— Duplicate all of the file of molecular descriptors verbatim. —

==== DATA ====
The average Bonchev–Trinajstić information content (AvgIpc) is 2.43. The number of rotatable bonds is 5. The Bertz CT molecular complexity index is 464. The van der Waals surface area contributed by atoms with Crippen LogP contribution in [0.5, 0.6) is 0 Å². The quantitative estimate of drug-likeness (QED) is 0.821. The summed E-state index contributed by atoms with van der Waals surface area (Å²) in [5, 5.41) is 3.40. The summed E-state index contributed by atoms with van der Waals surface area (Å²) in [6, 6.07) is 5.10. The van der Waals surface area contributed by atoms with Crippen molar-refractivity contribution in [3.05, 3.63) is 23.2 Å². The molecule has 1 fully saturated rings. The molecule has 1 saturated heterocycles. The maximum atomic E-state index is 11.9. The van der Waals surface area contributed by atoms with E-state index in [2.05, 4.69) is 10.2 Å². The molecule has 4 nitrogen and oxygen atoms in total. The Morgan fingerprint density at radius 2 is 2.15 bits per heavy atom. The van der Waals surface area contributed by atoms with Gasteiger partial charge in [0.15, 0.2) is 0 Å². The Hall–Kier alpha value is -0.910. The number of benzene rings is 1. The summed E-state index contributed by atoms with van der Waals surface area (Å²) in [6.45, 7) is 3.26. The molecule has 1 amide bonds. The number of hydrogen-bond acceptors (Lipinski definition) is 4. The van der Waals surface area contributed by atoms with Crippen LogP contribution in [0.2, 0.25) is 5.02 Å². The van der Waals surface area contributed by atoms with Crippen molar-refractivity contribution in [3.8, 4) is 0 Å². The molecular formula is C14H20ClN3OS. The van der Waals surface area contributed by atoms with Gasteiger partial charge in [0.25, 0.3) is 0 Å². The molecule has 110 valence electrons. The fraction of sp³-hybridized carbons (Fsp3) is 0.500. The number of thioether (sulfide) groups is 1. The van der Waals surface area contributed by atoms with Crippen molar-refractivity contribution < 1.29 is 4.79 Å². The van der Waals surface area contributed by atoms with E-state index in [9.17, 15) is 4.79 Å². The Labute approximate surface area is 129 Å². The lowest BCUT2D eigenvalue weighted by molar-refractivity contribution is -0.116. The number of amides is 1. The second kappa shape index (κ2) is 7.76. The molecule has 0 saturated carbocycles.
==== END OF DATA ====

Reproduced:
The average Bonchev–Trinajstić information content (AvgIpc) is 2.43. The number of rotatable bonds is 5. The Bertz CT molecular complexity index is 464. The van der Waals surface area contributed by atoms with Crippen LogP contribution in [0.5, 0.6) is 0 Å². The quantitative estimate of drug-likeness (QED) is 0.821. The summed E-state index contributed by atoms with van der Waals surface area (Å²) in [5, 5.41) is 3.40. The summed E-state index contributed by atoms with van der Waals surface area (Å²) in [6, 6.07) is 5.10. The van der Waals surface area contributed by atoms with Crippen molar-refractivity contribution in [3.05, 3.63) is 23.2 Å². The molecule has 1 fully saturated rings. The molecule has 1 saturated heterocycles. The maximum atomic E-state index is 11.9. The van der Waals surface area contributed by atoms with E-state index in [2.05, 4.69) is 10.2 Å². The molecule has 4 nitrogen and oxygen atoms in total. The Morgan fingerprint density at radius 2 is 2.15 bits per heavy atom. The van der Waals surface area contributed by atoms with Gasteiger partial charge in [0.15, 0.2) is 0 Å². The Hall–Kier alpha value is -0.910. The number of benzene rings is 1. The summed E-state index contributed by atoms with van der Waals surface area (Å²) in [6.45, 7) is 3.26. The molecule has 1 amide bonds. The number of hydrogen-bond acceptors (Lipinski definition) is 4. The van der Waals surface area contributed by atoms with Crippen LogP contribution in [0.2, 0.25) is 5.02 Å². The van der Waals surface area contributed by atoms with Crippen molar-refractivity contribution in [3.8, 4) is 0 Å². The molecular formula is C14H20ClN3OS. The van der Waals surface area contributed by atoms with Gasteiger partial charge in [0.25, 0.3) is 0 Å². The molecule has 110 valence electrons. The fraction of sp³-hybridized carbons (Fsp3) is 0.500. The number of thioether (sulfide) groups is 1. The van der Waals surface area contributed by atoms with Crippen molar-refractivity contribution < 1.29 is 4.79 Å². The van der Waals surface area contributed by atoms with E-state index in [9.17, 15) is 4.79 Å². The Labute approximate surface area is 129 Å². The lowest BCUT2D eigenvalue weighted by molar-refractivity contribution is -0.116. The number of amides is 1. The second kappa shape index (κ2) is 7.76. The molecule has 0 saturated carbocycles.